As His Highness Sheikh Mohammed bin Rashid Al Maktoum, Vice-President and Prime Minister of the UAE, and Ruler of Dubai, has asserted through these game-changing reforms, the nation would remain a global incubator for exceptional talents and a permanent destination for international investors.
"Our open environment, tolerant values, infrastructure and flexible legislation are the best plan to attract global investment and exceptional talents to the UAE."
The positive impact of the new changes will soon be felt across all sectors. The long-awaited decision to allow 100 per cent foreign ownership to onshore companies - thereby eliminating the need for an Emirati partner with 51 per cent stake - in some specific sectors will significantly boost investor confidence, while the 10-year residence rules for top-notch professionals and big-time investors will not only help retain their talents and capital but also trigger a huge inflow of such category of people from other global investment haven such as Singapore and Hong Kong.
Sultan bin Saeed Al Mansouri, UAE Minister of Economy, said the new reforms provide a distinct advantage to UAE's competitiveness in attracting global investments and consolidating its position as a preferred destination for exceptional talents and competencies across different priority sectors and disciplines.
Al Mansouri said the new 100 per cent ownership system for global investors would bolster the UAE's image on the global investment map while major global firms would be encouraged to set up branches in the country.
"Over the past years, several factors have succeeded in establishing UAE's position as the first Arab country for attracting foreign investment. However, the new directives allowing 100 per cent ownership to foreign investors, the provision of 10-year visas for investors and their families and for those with advanced skills and expertise, represent a significant first step in developing a system of investment and development legislation in the country. It sends out a clear message that the UAE is one of the best destinations in the world for high-profile investors and investments, and also for innovators in various disciplines, all of which are pillars for building the economy of the future," said the minister.
The current round of reforms, close on the heels of a new arbitration rule unveiled last week, is expected to prop up private and foreign direct investments when it will come into effect by the final quarter of this year.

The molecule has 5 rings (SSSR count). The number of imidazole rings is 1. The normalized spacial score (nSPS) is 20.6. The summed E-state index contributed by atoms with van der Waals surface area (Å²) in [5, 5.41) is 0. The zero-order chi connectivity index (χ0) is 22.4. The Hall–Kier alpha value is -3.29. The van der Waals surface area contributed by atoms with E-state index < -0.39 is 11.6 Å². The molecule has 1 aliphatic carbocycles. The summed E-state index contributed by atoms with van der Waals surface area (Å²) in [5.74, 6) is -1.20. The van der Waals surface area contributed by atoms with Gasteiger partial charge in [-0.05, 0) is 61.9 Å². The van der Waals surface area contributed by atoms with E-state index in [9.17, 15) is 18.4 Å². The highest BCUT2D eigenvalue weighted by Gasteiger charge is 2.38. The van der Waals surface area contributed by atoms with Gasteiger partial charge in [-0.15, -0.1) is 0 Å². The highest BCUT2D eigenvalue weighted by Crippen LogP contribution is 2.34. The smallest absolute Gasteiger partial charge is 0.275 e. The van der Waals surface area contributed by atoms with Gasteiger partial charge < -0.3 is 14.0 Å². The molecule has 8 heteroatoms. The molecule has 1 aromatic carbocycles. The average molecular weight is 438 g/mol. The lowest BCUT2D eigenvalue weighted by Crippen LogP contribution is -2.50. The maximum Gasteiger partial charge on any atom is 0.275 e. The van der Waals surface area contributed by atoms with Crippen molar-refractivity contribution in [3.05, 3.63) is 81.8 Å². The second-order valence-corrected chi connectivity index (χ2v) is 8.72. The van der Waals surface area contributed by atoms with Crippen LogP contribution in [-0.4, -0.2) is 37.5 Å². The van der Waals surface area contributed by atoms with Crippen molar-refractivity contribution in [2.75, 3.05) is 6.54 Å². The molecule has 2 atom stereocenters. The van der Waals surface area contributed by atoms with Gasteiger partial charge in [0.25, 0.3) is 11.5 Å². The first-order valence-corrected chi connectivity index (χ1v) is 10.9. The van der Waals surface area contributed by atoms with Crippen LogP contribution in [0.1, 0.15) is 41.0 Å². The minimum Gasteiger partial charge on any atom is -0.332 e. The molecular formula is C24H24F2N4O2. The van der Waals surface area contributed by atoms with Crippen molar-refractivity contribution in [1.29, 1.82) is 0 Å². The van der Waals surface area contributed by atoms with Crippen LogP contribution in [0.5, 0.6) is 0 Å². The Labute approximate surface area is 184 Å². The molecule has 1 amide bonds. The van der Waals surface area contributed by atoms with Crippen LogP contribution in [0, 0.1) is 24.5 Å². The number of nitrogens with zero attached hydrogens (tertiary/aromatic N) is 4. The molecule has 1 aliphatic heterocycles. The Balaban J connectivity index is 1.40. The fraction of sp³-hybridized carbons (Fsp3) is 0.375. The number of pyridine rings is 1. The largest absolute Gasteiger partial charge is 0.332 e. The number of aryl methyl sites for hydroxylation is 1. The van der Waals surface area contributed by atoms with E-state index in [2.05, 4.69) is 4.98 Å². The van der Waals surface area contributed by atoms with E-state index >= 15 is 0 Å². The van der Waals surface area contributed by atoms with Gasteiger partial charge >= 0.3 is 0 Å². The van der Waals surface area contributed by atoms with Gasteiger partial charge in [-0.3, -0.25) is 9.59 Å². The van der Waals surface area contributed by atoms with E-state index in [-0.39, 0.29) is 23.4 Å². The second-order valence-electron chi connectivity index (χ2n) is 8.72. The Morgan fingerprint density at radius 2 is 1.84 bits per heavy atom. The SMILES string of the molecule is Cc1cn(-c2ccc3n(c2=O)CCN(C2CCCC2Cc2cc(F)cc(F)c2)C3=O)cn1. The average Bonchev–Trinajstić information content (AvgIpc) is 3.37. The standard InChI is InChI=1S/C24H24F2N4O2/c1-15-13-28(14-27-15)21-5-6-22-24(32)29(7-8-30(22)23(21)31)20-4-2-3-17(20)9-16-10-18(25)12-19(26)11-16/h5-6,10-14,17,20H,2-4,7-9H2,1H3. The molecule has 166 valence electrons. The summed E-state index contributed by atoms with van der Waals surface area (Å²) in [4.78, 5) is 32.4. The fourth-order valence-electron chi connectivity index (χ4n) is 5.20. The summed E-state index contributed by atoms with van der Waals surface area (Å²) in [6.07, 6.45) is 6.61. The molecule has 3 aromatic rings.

"These transformational steps will not only change the investment landscape of the UAE, but also create significant growth opportunities by attracting more foreign direct investments (FDI), especially into the non-oil sectors, most notably in the real estate, healthcare, tourism and educational sectors," analysts said.
Most economists expect an annual surge of up to 15-20 per cent in FDI flow once the investor-friendly reforms come into effect. In 2017, the UAE remained the main destination of FDI inflows at about $11 billion.
"By allowing 10-year residency, the UAE is offering a more secure and stable environment for professionals and investors and thereby prompting them to look at long term investment opportunity here instead of transferring their money to home countries. In fact, in 2017 alone, expatriates in the UAE sent home Dh164.3 billion. "If assured of a secure and permanent residency, they would not be inclined to do so in future. On the contrary, most of their funds will be used to buy property here," said an investment adviser.
"We welcome the changes to residency visa regulations, which will undoubtedly have a positive effect on the UAE economy - and in particular the real estate sector," said Nakheel Chairman, Ali Rashid Lootah.
However, most analysts are waiting for further clarity on 10-year residency visa for professionals - whether it is independent of local employers as in the case of "Permanent Residency" status in Australia or "Green Card" in the US. They also expect further clarity on the size of investments required to qualify for the long-term visa.
Under this regime, visas of up to 10-years will be granted for specialists working in medicine, science, research and technical fields - plus their families.
In the academic sector, the new visa rules will have a profound impact by allowing students to secure five-year visas while enabling "exceptional" graduates to remain in the country for 10 years. At present, all students have to renew their visa every two years.
Rules similar to the new 100 per cent foreign ownership of companies have existed in other GCC countries. Saudi Arabia announced a plan for a green card-like program in 2016 to be implemented over five years and to help reduce the kingdom's reliance on oil. That program will allow employers to pay to hire foreign workers beyond the official quota.
Qatar said in 2017 it plans to introduce permanent residency to attract investors and some skilled workers.
Over the past several years, the UAE has been working on several bold reform initiatives, including the bankruptcy law, to boost investor confidence as it continues to position itself as one the most preferred investment destinations in the world with friendlier business environment, excellent infrastructure, relatively diversified economy, and political stability.
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